Trevor Henry: From the time he first walked on the track at two, DESPERATE MAN was just such a professional. He is just so relaxed on the track… there’s no wasted energy at all. The first time I schooled him he came his last quarter in :26 and a piece, and I knew right then that he would be special.

Yannick Gingras: It’s really hard to pick one as a few stand out from the rest. The first time I sat behind TALL DARK STRANGER I just knew he was special. I already knew he had the pedigree and the looks, but I knew he was the full package when I just took him off the pace at The Meadowlands, in a baby race, and he circled them and won so easily… he came a back-half in :54 and change, home in :26 seconds and I never even asked him. FATHER PATRICK was another one… I never trained him before his first baby race either but he came home in :27 seconds so easily that morning, and then only got beat once [by a head] that whole year. But if I really had to pick just one that stood out the most at two it would have to be MISSION BRIEF. I first sat behind her in a baby race at Gaitway Farm and she made a break. After I got her back trotting she came a back-half like I couldn’t believe. She won her next qualifier by lots and the rest of the year it was just like a grown woman racing against little girls. The only time they ever beat her that year was when she didn’t stay flat.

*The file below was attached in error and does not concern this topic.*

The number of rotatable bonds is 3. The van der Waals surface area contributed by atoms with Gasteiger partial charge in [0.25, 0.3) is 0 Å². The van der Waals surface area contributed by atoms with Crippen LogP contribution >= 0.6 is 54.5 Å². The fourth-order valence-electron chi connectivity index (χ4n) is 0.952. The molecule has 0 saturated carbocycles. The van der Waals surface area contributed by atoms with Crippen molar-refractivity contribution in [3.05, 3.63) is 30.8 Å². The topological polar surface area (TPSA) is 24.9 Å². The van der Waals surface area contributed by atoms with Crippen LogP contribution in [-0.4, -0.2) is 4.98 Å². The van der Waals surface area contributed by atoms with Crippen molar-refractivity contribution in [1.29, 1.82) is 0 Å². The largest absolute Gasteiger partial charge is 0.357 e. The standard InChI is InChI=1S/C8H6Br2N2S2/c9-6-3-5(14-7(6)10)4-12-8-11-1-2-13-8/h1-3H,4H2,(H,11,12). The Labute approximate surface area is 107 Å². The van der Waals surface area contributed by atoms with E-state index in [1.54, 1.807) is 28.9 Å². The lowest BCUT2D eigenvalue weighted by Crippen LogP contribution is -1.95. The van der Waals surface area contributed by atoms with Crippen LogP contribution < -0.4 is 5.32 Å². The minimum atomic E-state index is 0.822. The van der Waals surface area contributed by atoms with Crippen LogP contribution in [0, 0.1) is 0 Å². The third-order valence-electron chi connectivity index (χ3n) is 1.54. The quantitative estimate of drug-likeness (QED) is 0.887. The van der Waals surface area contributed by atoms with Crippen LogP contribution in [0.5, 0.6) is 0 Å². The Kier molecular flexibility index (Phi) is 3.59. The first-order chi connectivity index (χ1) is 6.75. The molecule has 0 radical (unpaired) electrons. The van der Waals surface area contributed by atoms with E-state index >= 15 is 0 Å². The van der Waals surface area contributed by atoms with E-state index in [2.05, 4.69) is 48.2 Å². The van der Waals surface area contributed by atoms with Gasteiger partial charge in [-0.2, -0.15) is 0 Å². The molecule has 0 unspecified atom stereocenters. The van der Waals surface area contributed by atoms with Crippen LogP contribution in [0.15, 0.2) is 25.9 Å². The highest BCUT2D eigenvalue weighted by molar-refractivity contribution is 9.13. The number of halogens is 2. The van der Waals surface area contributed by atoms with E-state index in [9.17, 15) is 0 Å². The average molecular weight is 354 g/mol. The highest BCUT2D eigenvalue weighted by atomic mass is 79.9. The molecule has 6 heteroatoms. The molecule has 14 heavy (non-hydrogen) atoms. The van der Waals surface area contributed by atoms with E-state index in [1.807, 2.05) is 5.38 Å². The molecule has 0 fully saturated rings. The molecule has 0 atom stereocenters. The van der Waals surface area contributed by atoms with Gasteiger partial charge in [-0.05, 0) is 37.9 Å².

Paul MacDonell: Definitely SOMEBEACHSOMEWHERE. He came to Ontario fresh off of two qualifiers at Truro and was getting ready for The Battle Of Waterloo. Brent MacGrath asked if I would go to Mohawk early one morning and go his last training trip. I can remember jogging him around and being impressed by his size and strength… he then proceeded to reel off a 1:57 training mile with a last half in :55 seconds… with absolutely no problem. At that point I knew I was dealing with a special individual. And as they say, ‘The rest is history’.

Mike Saftic: The best two-year-old I ever sat behind was the Camluck filly LUCK OF MICHELLE. I knew she was special in her first lifetime start at Flamboro Downs, in the Flamboro Breeders Stakes, when she ran away on me to the half in :55.3 because her trainer, John Pentland, put a blind bridle on her and took her hood off. We tied the World Record for a two-year-old pacing filly on a half that day [1:53.3].

Scott Zeron: Mine would be ARTSPEAK. He was very good winning his first lifetime start from off the pace in a NJSS event. The next week in the final though is when I realized that he was going to be a major player. I took him off the pace again and ended up first-over, but he came home in :26.1 and won easily.

Bill O’Donnell: In my case NIHILATOR comes to mind as the best two-year-old that I had the honour to drive. My first ride behind him came in the Woodrow Wilson, which he won. He set a world record that night but I wasn’t surprised… when Bill Haughton told me Nihilator was the best horse he had ever trained, that was enough for me. I’ve noticed that some of the best training colts aren’t always the best, and some of the worst training ones turn out as the best race horses. That’s why racing horses it’s not an exact science.